; and ending with the current application
At this point in the interaction the system has not yet tried to apply the monitored rule. That is, it has not tried to establish the hypotheses, considered the heuristic cost of backchaining, rewritten the right-hand side of the conclusion, etc. When you are ready for it to try the rule you can type one of several different ``proceed'' commands. The basic proceed commands are :ok, :go, and :eval.
exits break-rewrite without further interaction. When break-rewrite exits it prints ``3)'', closing the parenthesis that opened the level 3 interaction.
exits break-rewrite without further interaction, but prints out the result of the application attempt, i.e., whether the application succeeded, if so, what the :target term was rewritten to, and if not why the rule was not applicable.
causes break-rewrite to attempt to apply the rule but interaction at this level of break-rewrite resumes when the attempt is complete. When control returns to this level of break-rewrite a message indicating the result of the application attempt (just as in :go) is printed, followed by the prompt for additional user input.

Generally speaking, :ok and :go are used when the break in question is routine or uninteresting and :eval is used when the break is one that the user anticipates is causing trouble. For example, if you are trying to determine why a lemma isn't being applied to a given term and the :target of the current break-rewrite is the term in question, you would usually :eval the rule and if break-rewrite reports that the rule failed then you are in a position to determine why, for example by carefully inspecting the :type-alist of governing assumptions or why some hypothesis of the rule could not be established.

It is often the case that when you are in break-rewrite you wish to change the set of monitored runes. This can be done by using :monitor and :unmonitor as noted above. For example, you might want to monitor a certain rule, say hyp-reliever, just when it is being used while attempting to apply another rule, say main-lemma. Typically then you would monitor main-lemma at the ACL2 top-level, start the proof-attempt, and then in the break-rewrite in which main-lemma is about to be tried, you would install a monitor on hyp-reliever. If during the ensuing :eval hyp-reliever is broken you will know it is being used under the attempt to apply main-lemma.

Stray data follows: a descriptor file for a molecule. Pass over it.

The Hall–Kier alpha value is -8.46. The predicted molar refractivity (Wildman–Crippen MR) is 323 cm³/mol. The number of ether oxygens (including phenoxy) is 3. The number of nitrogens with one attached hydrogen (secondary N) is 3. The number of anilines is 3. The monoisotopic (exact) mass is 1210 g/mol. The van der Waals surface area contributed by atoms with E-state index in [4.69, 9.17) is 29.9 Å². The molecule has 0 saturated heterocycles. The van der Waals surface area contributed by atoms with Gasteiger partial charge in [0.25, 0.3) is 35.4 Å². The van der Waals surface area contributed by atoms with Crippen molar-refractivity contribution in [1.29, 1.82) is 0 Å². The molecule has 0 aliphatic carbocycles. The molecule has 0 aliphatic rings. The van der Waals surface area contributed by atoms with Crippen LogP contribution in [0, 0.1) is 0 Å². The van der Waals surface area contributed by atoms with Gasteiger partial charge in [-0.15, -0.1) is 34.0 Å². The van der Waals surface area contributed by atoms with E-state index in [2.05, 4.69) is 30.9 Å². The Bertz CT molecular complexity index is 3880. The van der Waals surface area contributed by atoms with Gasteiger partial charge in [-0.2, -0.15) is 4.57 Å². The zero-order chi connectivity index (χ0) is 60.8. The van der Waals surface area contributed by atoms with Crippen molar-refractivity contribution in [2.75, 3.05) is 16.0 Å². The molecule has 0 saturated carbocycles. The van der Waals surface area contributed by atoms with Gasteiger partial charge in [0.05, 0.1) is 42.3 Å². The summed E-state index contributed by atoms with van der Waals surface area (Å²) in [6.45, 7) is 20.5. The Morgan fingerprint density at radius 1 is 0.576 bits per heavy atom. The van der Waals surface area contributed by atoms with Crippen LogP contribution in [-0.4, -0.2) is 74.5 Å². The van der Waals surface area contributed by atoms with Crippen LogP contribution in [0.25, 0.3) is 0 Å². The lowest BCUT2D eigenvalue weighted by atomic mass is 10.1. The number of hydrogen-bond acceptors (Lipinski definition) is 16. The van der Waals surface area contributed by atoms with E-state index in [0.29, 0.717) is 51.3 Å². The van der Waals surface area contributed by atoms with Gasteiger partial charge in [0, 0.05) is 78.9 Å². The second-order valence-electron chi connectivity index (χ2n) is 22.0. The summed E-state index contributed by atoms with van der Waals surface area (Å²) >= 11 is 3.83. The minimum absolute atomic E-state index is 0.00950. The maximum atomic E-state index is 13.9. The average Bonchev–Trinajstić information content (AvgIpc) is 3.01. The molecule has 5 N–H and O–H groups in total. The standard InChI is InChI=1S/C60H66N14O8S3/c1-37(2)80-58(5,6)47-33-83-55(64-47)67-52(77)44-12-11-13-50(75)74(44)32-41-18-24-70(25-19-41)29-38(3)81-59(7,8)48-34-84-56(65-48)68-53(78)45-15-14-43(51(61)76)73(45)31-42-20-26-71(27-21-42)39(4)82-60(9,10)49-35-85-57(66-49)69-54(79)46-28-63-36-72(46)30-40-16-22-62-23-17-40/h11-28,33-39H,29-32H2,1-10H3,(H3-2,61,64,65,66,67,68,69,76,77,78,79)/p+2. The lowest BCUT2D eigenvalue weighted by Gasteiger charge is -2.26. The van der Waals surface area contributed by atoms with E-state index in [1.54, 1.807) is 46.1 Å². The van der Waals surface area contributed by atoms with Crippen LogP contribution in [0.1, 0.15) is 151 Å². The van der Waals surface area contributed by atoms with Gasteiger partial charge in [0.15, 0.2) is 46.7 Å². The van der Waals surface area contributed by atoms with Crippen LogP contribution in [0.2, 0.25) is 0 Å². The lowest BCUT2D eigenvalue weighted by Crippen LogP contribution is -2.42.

However, once hyp-reliever is being monitored it will be monitored even after main-lemma has been tried. That is, if you let the proof attempt proceed then you may see many other breaks on hyp-reliever, breaks that are not ``under'' the attempt to apply main-lemma. One way to prevent this is to :eval the application of main-lemma and then :unmonitor hyp-reliever before exiting. But this case arises so often that ACL2 supports several additional ``flavors'' of proceed commands.

:Ok!, :go!, and :eval! are just like their counterparts (:ok, :go, and :eval, respectively), except that while processing the rule that is currently broken no runes are monitored. When consideration of the current rule is complete, the set of monitored runes is restored to its original setting.

:Ok$, :go$, and :eval$ are similar but take an additional argument which must be a list of runes. An example usage of :eval$ is

3 ACL2 !>:eval$ ((:rewrite hyp-reliever))
These three commands temporarily install unconditional breaks on the runes listed, proceed with the consideration of the currently broken rule, and then restore the set of monitored rules to its original setting.